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Valerie Singleton launches computers for the elderly

by Parm Mann on 11 November 2009, 10:32

Tags: discount age

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A new range of computers designed exclusively for the 60-plus age group has been launched today as a joint effort between discount-age and Wessex Computers.

Dubbed SimplicITy, the systems claim to be "computers made easy" and hope to equip the elderly population with basic PC functionality - including the ability to send/receive emails, create documents, browse the web and chat online.

Spearheaded by British television presenter Valerie Singleton, best known for her role as presenter of the BBC's Blue Peter series, SimplicITy computers ship with a Linux Mint-based operating system and an Eldy-based email client. At boot, the system utilises a "Square One" home screen designed to provide one-click access to the computer's six key features.

There are currently two computer models available; the simplicity Suite 100 and simplicity Suite 200, priced including delivery at a relatively-expensive £445.99 and £535.99, respectively.

Both systems feature onboard graphics and sound, an integrated network connection, a 19in TFT monitor, stereo speakers and a wireless keyboard and mouse. Helping differentiate the models, the simplicity Suite 100 features a 2.2GHz AMD Sempron LE-1250 processor, whilst the simplicity Suite 200 sports a dual-core 1.6GHz Intel Atom 330.

Each SimplicITy computer ships with a series of video tutorials starring Ms Singleton, the first of which can be viewed below. The SimplicITy website also reveals that everyone who buys a SimplicITy computer system will receive one year's free membership of discount-age.co.uk, a website setup by Ms Singleton to help find the best deals for 60-pluses.

What do you think, readers? Good idea or patronising toward our older citizens? Share your thoughts in the HEXUS.community forums.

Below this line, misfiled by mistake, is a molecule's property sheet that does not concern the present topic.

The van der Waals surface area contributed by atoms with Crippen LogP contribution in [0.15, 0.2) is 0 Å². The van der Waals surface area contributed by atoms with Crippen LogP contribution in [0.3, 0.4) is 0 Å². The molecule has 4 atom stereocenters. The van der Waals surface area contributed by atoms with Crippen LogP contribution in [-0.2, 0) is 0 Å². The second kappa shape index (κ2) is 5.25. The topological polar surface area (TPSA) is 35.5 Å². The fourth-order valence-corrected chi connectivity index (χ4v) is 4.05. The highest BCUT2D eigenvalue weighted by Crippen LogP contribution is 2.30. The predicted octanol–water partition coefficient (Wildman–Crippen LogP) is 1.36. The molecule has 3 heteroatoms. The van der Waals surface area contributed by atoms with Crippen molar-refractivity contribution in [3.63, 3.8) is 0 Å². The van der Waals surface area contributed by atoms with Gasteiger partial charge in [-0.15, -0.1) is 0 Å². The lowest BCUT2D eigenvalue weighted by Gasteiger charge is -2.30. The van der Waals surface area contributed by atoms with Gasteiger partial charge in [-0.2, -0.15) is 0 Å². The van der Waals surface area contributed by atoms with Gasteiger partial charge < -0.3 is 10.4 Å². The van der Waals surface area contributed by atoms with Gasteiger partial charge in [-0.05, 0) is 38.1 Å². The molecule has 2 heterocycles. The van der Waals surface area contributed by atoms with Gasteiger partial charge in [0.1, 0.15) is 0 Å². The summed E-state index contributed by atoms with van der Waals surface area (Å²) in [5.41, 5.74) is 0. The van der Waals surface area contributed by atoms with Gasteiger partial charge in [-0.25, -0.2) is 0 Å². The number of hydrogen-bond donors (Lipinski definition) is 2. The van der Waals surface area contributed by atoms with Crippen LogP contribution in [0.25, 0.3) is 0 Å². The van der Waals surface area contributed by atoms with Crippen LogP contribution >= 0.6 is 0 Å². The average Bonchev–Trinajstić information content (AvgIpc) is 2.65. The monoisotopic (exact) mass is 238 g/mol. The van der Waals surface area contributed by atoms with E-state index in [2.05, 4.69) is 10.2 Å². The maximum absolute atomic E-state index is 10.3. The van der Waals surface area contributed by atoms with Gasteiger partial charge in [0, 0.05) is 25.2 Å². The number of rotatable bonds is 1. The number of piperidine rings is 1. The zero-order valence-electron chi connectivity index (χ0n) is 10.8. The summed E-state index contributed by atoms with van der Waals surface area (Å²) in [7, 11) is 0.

HEXUS Forums :: 20 Comments

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They'll be Bashing in no time.
I think the idea is sound but using a bespoke version of linux like that is a little restrictive for the purposes of learning how to use a pc in a microsoft dominated world, and what about compatability with additional pieces of equipment people might want like printers and webcams? Might have been better to launch a computer with windows but with a frontend for learning?

Also 50+?? both of my parents are over 50 but I think they would find a system like that terribly patronising, my 90year old grandmother on the other hand wouldn't mind so much.
Zadock
I think the idea is sound but using a bespoke version of linux like that is a little restrictive for the purposes of learning how to use a pc in a microsoft dominated world, and what about compatability with additional pieces of equipment people might want like printers and webcams? Might have been better to launch a computer with windows but with a frontend for learning?

On the other hand, the person won't have the foggiest how to use Windows, and if they understand Linux by the end of their time with Val then I'm up for a copy, so what choice will they have for their next machine… hmm… oh yeah! Another one, just the same as the old one!

No doubt it'll all go pearshaped when they discover that no-one else in their family recognises it as a computer, so probably no big deal anyway :).
Zadock
I think the idea is sound but using a bespoke version of linux like that is a little restrictive for the purposes of learning how to use a pc in a microsoft dominated world, and what about compatability with additional pieces of equipment people might want like printers and webcams? Might have been better to launch a computer with windows but with a frontend for learning?

Also 50+?? both of my parents are over 50 but I think they would find a system like that terribly patronising, my 90year old grandmother on the other hand wouldn't mind so much.

Ah anyone remember Microsoft Bob?

I must add that the system is a complete rip-off. You could get an Aspire Revo for about £150 ish with a simple version of Linux which looks far sleeker than the offering from Simplicity.

This is just as bad as some dodgy door to door salesperson asking for your gran for expensive utilities.
Seems at last people are looking properly at the disenfranchised. By far and away the best product in the field was quietly launched last eek in the North East after extensive trialling.
Named alex it claims to be Microsoft compatible and looks streets ahead of Ms Singleton's offering its at its wellcometoalex website or its youtube channel.